We were asked several years ago to consult on a “view” property in Malibu, California, that had been red-tagged (deemed unsafe for occupancy) due to earth movement and undermining of the house by a landslide that had occurred during the winter rains of 2004/2005. The client contacted us in May, 2015, after he purchased the property. Continue reading
Most of us in Southern California, even during periods of drought, generally take it for granted that when we turn on the tap the water flows. Our reliable municipal network of ground and surface water resources, water treatment plants, pumps and pipes is generally an invisible world until the water temporarily stops flowing—usually due to a planned maintenance outage or a surprise prolonged power outage or a line or pump problem.
Unfortunately, some people have had the opposite experience and it’s becoming more common as our infrastructure ages in the Golden state:
What happens when a city installed pipe bursts below the ground on your property?
Well, the only way to describe it is, “That’s a gusher!” Most of us would never see such a disaster coming, but it does happen from time to time due to earthquakes, corrosion, construction and other maintenance or operational issues.
Part of our client’s property in Simi Valley was flooded when a city water line broke on the property. The back and side yards of the home were inundated with several inches of flowing water on February 18, 2019 from the city’s broken pipe. In these situations, everyone is usually very cooperative until the water is shut-off and the homeowner calls the insurance company, the repair contractors or the family attorney.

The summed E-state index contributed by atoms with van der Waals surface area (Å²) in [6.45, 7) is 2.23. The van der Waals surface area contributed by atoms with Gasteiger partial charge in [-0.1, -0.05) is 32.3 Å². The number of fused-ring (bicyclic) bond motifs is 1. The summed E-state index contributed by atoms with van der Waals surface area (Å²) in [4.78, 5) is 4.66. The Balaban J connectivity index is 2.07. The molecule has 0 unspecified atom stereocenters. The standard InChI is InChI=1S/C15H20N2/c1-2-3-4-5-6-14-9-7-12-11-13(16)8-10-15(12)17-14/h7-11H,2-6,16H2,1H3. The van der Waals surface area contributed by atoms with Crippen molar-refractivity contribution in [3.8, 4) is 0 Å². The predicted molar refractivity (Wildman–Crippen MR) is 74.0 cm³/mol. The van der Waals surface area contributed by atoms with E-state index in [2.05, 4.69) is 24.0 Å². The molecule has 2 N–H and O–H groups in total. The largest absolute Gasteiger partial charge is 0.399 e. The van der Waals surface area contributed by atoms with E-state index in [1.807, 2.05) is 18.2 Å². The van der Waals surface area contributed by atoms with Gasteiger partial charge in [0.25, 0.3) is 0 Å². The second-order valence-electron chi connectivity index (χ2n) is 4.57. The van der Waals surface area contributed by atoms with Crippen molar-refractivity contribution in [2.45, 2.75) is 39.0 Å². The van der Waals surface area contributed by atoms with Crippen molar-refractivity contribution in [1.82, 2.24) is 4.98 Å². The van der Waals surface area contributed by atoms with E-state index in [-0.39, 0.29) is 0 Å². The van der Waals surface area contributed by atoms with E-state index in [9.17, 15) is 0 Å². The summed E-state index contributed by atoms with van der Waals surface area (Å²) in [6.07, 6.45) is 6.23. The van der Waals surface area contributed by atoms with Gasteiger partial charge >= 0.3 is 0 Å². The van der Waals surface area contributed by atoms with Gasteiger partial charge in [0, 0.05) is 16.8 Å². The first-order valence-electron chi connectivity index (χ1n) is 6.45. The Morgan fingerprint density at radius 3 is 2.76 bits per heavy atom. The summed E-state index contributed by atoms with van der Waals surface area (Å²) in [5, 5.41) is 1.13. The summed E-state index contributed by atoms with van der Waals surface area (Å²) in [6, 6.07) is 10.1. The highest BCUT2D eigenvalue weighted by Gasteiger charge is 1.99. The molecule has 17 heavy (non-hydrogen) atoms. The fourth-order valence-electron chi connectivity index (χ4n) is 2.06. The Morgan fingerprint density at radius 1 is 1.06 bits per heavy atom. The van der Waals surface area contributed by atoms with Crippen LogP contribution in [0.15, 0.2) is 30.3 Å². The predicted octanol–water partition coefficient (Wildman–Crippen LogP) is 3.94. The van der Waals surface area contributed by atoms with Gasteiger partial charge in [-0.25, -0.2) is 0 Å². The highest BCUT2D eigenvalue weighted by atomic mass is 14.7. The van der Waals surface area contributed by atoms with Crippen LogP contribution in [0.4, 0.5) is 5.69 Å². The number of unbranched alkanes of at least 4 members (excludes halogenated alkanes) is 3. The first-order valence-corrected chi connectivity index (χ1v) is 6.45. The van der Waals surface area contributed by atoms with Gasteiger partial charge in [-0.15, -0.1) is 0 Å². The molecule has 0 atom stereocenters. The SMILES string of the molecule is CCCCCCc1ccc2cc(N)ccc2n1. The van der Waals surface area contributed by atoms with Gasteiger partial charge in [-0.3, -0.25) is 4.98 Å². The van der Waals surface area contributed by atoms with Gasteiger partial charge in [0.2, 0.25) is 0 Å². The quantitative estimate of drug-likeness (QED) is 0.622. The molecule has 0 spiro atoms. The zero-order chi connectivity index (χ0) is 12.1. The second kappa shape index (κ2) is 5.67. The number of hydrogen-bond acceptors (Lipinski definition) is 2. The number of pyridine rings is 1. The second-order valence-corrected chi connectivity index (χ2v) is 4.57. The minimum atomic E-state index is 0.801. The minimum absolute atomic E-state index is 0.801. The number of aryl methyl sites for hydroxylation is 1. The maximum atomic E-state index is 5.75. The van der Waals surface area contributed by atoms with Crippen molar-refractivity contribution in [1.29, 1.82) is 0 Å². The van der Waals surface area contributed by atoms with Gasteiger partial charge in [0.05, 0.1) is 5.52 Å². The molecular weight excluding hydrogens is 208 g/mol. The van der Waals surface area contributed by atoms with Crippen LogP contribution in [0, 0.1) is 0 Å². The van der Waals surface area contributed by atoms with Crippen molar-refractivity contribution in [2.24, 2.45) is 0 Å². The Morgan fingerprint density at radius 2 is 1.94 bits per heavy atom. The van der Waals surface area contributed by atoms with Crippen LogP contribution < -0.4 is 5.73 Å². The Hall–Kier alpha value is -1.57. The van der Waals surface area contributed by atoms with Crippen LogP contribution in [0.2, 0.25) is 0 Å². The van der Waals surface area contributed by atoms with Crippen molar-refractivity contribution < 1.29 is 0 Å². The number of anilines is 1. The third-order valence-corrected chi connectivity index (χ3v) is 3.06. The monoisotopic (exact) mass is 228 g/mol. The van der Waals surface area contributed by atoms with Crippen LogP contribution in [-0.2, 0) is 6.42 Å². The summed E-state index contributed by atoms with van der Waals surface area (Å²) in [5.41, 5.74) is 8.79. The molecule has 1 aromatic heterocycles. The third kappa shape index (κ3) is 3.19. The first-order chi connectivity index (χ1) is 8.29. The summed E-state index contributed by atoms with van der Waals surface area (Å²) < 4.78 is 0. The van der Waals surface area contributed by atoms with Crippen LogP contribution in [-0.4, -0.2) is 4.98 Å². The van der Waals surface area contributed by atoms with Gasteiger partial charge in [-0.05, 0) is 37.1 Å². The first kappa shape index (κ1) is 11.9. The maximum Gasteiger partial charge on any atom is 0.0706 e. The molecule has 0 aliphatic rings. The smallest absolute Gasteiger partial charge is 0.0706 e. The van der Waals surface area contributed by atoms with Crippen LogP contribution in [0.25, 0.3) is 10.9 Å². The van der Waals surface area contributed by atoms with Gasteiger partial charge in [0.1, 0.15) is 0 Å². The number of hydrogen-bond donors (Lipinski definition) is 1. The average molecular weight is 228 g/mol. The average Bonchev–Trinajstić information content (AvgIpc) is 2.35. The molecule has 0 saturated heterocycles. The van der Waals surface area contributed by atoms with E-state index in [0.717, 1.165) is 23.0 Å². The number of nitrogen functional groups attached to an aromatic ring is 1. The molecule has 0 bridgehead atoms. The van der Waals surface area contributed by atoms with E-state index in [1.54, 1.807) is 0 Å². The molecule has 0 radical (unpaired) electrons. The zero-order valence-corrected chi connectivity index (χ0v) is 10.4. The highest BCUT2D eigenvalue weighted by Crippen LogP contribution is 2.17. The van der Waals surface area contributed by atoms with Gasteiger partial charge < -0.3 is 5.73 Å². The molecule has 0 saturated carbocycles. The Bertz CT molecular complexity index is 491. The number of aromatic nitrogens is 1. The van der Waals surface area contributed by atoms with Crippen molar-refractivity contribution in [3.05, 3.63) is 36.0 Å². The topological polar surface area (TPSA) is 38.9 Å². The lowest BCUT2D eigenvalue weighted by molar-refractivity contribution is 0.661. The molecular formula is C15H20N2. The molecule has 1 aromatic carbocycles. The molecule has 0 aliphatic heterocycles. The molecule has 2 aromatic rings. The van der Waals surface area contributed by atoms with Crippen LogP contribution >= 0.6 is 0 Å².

If you’re a fan of classic architecture and the great homes of the past centuries, then you’ve probably also watched the PBS television classic, This Old House. Many of the homes featured on the long-running TV Series are located on the East Coast and typically have required construction repairs and updating with modern plumbing, electrical, HVAC.
On the West Coast, we have our share of classic homes too, dating back to the late nineteenth and early to mid-twentieth centuries. In Southern California, our classic Victorians, Craftsman, Adobes, Spanish Revival and Ranch homes are local architectural treasures and are of historic significance. For our clients, preserving them is often both a practical matter as their principal residence and a labor of love to ensure their survival continues for generations to come. Continue reading
Example of exterior wall cracking.
At Helfrich-Associates, we know how important it is to do your research when starting a new project. We were asked to investigate a property located in Los Angeles. The house we visited was originally constructed in 1937 and alterations were performed in 1957 and 2010-2011. Continue reading
We were hired to evaluate the interior ceiling cracks in a home in Fullerton. CA. A contractor performed measured floor elevations to see if there was any foundation or slab movement and their measurements showed that the slab had not moved. So, foundation settlement was ruled out.
During our site inspection it was noted that the eaves were between 5 and 6 feet wide. A normal eave is between 2 and 3 feet wide. It was also noted that stucco had been added to be bottom of the eaves which made them heavier than normal eaves.